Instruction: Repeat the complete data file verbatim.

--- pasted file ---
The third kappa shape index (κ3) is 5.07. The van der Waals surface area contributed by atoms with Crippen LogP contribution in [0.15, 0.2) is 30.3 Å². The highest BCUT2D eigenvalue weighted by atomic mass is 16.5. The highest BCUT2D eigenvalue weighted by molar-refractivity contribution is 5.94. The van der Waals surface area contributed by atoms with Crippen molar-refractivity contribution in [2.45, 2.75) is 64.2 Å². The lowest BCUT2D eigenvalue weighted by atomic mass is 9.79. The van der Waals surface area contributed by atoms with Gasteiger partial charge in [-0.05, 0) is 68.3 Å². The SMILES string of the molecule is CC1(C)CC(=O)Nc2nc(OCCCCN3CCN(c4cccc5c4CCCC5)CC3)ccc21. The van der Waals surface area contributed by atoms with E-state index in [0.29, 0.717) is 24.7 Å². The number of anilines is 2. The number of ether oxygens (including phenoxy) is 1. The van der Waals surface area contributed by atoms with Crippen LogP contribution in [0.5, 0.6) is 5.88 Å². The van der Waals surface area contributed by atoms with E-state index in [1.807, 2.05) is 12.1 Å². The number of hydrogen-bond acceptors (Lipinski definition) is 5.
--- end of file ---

The third kappa shape index (κ3) is 5.07. The van der Waals surface area contributed by atoms with Crippen LogP contribution in [0.15, 0.2) is 30.3 Å². The highest BCUT2D eigenvalue weighted by atomic mass is 16.5. The highest BCUT2D eigenvalue weighted by molar-refractivity contribution is 5.94. The van der Waals surface area contributed by atoms with Crippen molar-refractivity contribution in [2.45, 2.75) is 64.2 Å². The lowest BCUT2D eigenvalue weighted by atomic mass is 9.79. The van der Waals surface area contributed by atoms with Gasteiger partial charge in [-0.05, 0) is 68.3 Å². The SMILES string of the molecule is CC1(C)CC(=O)Nc2nc(OCCCCN3CCN(c4cccc5c4CCCC5)CC3)ccc21. The van der Waals surface area contributed by atoms with E-state index in [0.29, 0.717) is 24.7 Å². The number of anilines is 2. The number of ether oxygens (including phenoxy) is 1. The van der Waals surface area contributed by atoms with Crippen LogP contribution in [0.5, 0.6) is 5.88 Å². The van der Waals surface area contributed by atoms with E-state index in [1.807, 2.05) is 12.1 Å². The number of hydrogen-bond acceptors (Lipinski definition) is 5.